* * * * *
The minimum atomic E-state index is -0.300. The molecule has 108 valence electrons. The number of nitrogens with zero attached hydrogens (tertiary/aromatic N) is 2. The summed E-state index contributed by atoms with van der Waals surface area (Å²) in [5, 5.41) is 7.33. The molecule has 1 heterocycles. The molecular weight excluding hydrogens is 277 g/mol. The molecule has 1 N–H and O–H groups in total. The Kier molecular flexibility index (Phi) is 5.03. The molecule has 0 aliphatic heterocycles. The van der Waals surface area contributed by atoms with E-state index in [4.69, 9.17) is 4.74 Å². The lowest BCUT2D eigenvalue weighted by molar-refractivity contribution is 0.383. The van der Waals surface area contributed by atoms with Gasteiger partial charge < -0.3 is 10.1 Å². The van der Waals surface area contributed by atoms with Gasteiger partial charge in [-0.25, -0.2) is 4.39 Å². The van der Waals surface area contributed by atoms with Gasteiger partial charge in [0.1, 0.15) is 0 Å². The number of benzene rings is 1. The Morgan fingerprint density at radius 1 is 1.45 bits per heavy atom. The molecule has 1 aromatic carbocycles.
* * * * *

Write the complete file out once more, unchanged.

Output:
The minimum atomic E-state index is -0.300. The molecule has 108 valence electrons. The number of nitrogens with zero attached hydrogens (tertiary/aromatic N) is 2. The summed E-state index contributed by atoms with van der Waals surface area (Å²) in [5, 5.41) is 7.33. The molecule has 1 heterocycles. The molecular weight excluding hydrogens is 277 g/mol. The molecule has 1 N–H and O–H groups in total. The Kier molecular flexibility index (Phi) is 5.03. The molecule has 0 aliphatic heterocycles. The van der Waals surface area contributed by atoms with E-state index in [4.69, 9.17) is 4.74 Å². The lowest BCUT2D eigenvalue weighted by molar-refractivity contribution is 0.383. The van der Waals surface area contributed by atoms with Gasteiger partial charge < -0.3 is 10.1 Å². The van der Waals surface area contributed by atoms with Gasteiger partial charge in [-0.25, -0.2) is 4.39 Å². The van der Waals surface area contributed by atoms with Gasteiger partial charge in [0.1, 0.15) is 0 Å². The number of benzene rings is 1. The Morgan fingerprint density at radius 1 is 1.45 bits per heavy atom. The molecule has 1 aromatic carbocycles.